expensive than a BSN because of the cost structure of the community college system and the shorter program duration. Once conceived as a 2-year program, the ADN is seen as taking less time than a BSN, but this situation has changed over the years (Orsolini-Hain, 2008). In most non–health care disciplines, the associate’s degree takes 2 years to complete. In nursing, however, surveys have found that it takes students 3–4 years to complete an ADN program because of the need to fulfill prerequisites and the lack of adequate faculty, which lead to long waiting lists for many programs and classes (Orsolini-Hain, 2008). The ADN curriculum often combines intense science and clinical coursework into a condensed time frame, posing additional challenges to completing the program in 2 years.


The BSN is a 4-year degree, typically offered at a university; the first university-based schools of nursing were founded in the early 20th century (Lynaugh, 2008; Lynaugh and Brush, 1996). BSN programs emphasize liberal arts, advanced sciences, and nursing coursework across a wide range of settings, along with leadership development and exposure to community and public health competencies. As of 2008, 34.2 percent of RNs throughout the United States had started with a BSN, up from 31.5 percent in 2004 (HRSA, 2010). Beginning in the latter part of the 20th century, an accelerated option for a BSN or MSN became available to applicants who had already completed a bachelor’s degree in a different field. Also known as fast-track or second-degree programs, these programs have added substantially to the growing number of baccalaureate graduates (AACN, 2010).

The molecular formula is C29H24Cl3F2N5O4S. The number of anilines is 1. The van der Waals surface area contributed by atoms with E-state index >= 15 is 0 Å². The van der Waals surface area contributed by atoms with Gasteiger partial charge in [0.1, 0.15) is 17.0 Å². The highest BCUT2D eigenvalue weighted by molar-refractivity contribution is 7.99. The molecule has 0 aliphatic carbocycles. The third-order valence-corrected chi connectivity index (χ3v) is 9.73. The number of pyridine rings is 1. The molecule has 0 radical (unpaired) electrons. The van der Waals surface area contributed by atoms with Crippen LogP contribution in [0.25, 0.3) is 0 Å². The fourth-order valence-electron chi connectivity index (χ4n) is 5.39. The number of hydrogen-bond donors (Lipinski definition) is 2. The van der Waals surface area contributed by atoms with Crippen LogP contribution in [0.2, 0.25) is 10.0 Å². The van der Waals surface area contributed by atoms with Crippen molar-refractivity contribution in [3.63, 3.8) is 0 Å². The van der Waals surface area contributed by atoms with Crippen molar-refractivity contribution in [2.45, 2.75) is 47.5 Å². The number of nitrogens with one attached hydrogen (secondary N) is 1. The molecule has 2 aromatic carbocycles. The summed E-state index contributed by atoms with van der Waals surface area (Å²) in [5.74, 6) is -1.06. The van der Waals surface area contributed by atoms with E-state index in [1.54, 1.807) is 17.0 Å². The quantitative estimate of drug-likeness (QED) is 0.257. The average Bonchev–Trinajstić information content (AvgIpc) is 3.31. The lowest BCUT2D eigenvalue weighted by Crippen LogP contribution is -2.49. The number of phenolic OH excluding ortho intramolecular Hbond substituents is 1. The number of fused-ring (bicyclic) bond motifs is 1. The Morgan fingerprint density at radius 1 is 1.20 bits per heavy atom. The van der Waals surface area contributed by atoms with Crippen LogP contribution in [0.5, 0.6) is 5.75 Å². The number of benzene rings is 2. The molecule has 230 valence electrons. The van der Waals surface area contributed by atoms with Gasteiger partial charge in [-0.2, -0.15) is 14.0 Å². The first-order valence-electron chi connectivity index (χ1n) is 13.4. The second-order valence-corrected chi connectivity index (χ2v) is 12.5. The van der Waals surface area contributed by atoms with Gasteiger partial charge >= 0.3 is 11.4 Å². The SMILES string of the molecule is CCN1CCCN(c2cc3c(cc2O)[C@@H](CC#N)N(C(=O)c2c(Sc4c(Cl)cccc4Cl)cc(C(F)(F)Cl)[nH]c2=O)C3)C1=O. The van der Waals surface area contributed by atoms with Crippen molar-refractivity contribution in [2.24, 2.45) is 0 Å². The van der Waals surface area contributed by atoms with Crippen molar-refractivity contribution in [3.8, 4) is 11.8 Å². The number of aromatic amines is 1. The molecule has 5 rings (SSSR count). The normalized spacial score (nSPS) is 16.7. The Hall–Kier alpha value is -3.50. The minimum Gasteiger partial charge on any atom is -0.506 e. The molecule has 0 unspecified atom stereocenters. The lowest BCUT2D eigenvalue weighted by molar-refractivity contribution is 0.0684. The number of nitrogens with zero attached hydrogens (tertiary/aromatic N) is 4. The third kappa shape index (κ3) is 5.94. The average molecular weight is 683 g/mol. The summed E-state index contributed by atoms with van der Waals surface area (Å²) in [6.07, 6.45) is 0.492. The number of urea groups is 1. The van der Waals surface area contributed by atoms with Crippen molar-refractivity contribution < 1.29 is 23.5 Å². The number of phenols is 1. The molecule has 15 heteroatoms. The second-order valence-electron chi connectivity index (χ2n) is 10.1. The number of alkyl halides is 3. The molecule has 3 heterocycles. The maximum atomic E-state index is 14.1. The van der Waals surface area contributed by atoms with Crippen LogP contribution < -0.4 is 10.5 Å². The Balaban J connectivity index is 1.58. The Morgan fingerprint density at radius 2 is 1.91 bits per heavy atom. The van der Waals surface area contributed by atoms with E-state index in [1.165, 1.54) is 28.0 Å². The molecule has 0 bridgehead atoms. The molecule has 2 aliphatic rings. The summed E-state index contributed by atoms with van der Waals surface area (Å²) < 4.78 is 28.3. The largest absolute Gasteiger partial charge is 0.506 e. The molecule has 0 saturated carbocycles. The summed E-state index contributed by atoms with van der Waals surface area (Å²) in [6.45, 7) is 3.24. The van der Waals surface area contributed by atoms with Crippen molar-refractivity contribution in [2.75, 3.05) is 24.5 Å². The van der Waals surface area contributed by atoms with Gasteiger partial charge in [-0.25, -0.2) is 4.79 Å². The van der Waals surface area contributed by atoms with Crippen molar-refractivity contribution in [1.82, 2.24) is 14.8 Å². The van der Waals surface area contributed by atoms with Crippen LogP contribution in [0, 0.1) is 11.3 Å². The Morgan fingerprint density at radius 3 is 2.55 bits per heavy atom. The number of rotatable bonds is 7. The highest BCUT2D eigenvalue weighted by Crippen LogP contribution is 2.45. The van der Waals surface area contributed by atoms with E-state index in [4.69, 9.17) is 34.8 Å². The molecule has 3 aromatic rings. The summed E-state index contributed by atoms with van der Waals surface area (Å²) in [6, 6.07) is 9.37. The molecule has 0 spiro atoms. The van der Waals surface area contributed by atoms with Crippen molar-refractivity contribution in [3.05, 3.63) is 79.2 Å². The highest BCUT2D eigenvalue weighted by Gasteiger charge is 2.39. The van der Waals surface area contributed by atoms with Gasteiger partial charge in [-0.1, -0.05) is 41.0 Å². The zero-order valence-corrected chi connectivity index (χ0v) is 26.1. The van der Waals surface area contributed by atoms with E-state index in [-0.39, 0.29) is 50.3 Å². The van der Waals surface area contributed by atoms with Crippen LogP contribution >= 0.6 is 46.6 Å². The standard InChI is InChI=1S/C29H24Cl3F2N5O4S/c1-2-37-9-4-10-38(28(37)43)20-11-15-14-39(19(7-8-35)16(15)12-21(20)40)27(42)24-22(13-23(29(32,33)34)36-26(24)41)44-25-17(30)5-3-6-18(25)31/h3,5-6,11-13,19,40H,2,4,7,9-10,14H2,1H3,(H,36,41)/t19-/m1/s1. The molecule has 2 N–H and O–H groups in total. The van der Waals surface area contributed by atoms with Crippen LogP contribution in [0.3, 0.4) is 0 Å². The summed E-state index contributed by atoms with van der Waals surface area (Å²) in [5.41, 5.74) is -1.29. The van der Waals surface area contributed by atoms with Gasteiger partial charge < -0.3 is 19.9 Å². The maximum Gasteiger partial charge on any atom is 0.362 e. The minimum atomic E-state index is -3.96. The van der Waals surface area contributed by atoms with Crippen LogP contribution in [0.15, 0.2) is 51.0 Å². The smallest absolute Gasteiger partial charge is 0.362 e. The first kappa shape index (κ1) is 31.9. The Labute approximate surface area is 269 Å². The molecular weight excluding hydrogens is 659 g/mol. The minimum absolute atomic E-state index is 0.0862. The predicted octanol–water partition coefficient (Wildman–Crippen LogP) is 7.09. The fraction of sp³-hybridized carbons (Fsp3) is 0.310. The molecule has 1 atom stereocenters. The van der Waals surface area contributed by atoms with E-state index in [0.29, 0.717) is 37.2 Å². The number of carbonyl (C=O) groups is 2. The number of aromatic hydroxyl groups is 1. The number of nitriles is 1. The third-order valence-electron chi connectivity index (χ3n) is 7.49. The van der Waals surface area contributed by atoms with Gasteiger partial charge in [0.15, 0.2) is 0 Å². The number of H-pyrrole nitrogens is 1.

Most BSN students complete their degrees in 4 years. Accelerated programs that offer the BSN to students who have already completed a bachelor’s degree are typically completed in 11–18 months, with intense coursework and professional formation accelerated based on previous collegiate and life experience (AACN, 2010).

For much of the 20th century, following the release of a significant 1965 position paper of the American Nurses Association, nursing leaders and educators tried to standardize nursing education and make the BSN the minimum entry-level requirement for nursing practice. Four states were targeted for early implementation (Smith, 2010). Only one of them—North Dakota—fully followed through on that recommendation by establishing the BSN as the minimum degree in nursing in 1987 (Smith, 2010). In 2003, however, the state legislature, at the urging of hospitals and long-term-care stakeholders, passed a law that allowed nurses with an ADN to practice (Boldt, 2003). Nationwide, market forces and the needs of individual employers generally determine whether a BSN is required for entry into practice.

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